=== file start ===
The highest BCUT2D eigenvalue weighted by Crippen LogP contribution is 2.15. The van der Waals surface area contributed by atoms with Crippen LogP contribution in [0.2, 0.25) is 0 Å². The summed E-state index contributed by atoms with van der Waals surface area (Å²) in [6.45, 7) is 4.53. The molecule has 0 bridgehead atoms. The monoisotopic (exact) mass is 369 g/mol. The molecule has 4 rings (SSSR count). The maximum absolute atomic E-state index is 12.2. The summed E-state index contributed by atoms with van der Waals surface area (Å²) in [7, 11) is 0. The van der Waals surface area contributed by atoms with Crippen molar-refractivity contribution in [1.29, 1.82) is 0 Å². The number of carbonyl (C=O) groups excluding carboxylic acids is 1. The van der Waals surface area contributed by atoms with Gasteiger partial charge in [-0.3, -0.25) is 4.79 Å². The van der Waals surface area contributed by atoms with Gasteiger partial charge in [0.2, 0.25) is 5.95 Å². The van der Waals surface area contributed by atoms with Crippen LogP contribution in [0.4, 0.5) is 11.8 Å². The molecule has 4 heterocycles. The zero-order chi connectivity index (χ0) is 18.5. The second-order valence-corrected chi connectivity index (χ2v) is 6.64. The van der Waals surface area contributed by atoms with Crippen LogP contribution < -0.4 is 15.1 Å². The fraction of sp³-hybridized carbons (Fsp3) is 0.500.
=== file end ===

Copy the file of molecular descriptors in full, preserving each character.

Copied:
The highest BCUT2D eigenvalue weighted by Crippen LogP contribution is 2.15. The van der Waals surface area contributed by atoms with Crippen LogP contribution in [0.2, 0.25) is 0 Å². The summed E-state index contributed by atoms with van der Waals surface area (Å²) in [6.45, 7) is 4.53. The molecule has 0 bridgehead atoms. The monoisotopic (exact) mass is 369 g/mol. The molecule has 4 rings (SSSR count). The maximum absolute atomic E-state index is 12.2. The summed E-state index contributed by atoms with van der Waals surface area (Å²) in [7, 11) is 0. The van der Waals surface area contributed by atoms with Crippen molar-refractivity contribution in [1.29, 1.82) is 0 Å². The number of carbonyl (C=O) groups excluding carboxylic acids is 1. The van der Waals surface area contributed by atoms with Gasteiger partial charge in [-0.3, -0.25) is 4.79 Å². The van der Waals surface area contributed by atoms with Gasteiger partial charge in [0.2, 0.25) is 5.95 Å². The van der Waals surface area contributed by atoms with Crippen LogP contribution in [0.4, 0.5) is 11.8 Å². The molecule has 4 heterocycles. The zero-order chi connectivity index (χ0) is 18.5. The second-order valence-corrected chi connectivity index (χ2v) is 6.64. The van der Waals surface area contributed by atoms with Crippen LogP contribution < -0.4 is 15.1 Å². The fraction of sp³-hybridized carbons (Fsp3) is 0.500.